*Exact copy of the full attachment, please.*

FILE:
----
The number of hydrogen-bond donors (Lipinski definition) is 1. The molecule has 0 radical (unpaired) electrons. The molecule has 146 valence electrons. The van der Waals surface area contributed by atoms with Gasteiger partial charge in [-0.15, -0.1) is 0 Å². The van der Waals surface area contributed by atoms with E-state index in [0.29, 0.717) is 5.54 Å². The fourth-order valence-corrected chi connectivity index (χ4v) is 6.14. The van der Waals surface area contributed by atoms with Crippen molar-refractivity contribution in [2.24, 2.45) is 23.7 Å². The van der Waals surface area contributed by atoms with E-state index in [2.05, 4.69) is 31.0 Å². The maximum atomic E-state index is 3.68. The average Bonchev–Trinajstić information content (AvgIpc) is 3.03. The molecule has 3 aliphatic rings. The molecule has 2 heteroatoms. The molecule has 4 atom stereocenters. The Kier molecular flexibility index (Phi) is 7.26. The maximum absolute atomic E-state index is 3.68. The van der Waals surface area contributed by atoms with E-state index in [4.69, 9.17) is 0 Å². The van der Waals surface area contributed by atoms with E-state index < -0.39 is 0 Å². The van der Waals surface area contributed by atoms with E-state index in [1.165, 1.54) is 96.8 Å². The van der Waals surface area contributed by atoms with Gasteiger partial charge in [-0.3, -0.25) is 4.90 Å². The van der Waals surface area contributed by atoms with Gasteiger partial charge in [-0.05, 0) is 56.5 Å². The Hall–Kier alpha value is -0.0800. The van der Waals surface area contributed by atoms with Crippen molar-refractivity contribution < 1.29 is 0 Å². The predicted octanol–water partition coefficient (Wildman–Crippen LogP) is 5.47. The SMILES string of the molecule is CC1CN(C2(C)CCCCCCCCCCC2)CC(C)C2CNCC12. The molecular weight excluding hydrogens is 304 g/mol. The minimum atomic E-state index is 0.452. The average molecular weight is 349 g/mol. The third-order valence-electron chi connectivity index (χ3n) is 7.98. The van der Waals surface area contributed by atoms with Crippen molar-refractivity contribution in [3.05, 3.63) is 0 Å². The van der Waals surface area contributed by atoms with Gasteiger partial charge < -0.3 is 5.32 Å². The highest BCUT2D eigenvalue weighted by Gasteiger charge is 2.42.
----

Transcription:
The number of hydrogen-bond donors (Lipinski definition) is 1. The molecule has 0 radical (unpaired) electrons. The molecule has 146 valence electrons. The van der Waals surface area contributed by atoms with Gasteiger partial charge in [-0.15, -0.1) is 0 Å². The van der Waals surface area contributed by atoms with E-state index in [0.29, 0.717) is 5.54 Å². The fourth-order valence-corrected chi connectivity index (χ4v) is 6.14. The van der Waals surface area contributed by atoms with Crippen molar-refractivity contribution in [2.24, 2.45) is 23.7 Å². The van der Waals surface area contributed by atoms with E-state index in [2.05, 4.69) is 31.0 Å². The maximum atomic E-state index is 3.68. The average Bonchev–Trinajstić information content (AvgIpc) is 3.03. The molecule has 3 aliphatic rings. The molecule has 2 heteroatoms. The molecule has 4 atom stereocenters. The Kier molecular flexibility index (Phi) is 7.26. The maximum absolute atomic E-state index is 3.68. The van der Waals surface area contributed by atoms with E-state index in [4.69, 9.17) is 0 Å². The van der Waals surface area contributed by atoms with E-state index < -0.39 is 0 Å². The van der Waals surface area contributed by atoms with E-state index in [1.165, 1.54) is 96.8 Å². The van der Waals surface area contributed by atoms with Gasteiger partial charge in [-0.3, -0.25) is 4.90 Å². The van der Waals surface area contributed by atoms with Gasteiger partial charge in [-0.05, 0) is 56.5 Å². The Hall–Kier alpha value is -0.0800. The van der Waals surface area contributed by atoms with Crippen molar-refractivity contribution < 1.29 is 0 Å². The predicted octanol–water partition coefficient (Wildman–Crippen LogP) is 5.47. The SMILES string of the molecule is CC1CN(C2(C)CCCCCCCCCCC2)CC(C)C2CNCC12. The molecular weight excluding hydrogens is 304 g/mol. The minimum atomic E-state index is 0.452. The average molecular weight is 349 g/mol. The third-order valence-electron chi connectivity index (χ3n) is 7.98. The van der Waals surface area contributed by atoms with Crippen molar-refractivity contribution in [3.05, 3.63) is 0 Å². The van der Waals surface area contributed by atoms with Gasteiger partial charge < -0.3 is 5.32 Å². The highest BCUT2D eigenvalue weighted by Gasteiger charge is 2.42.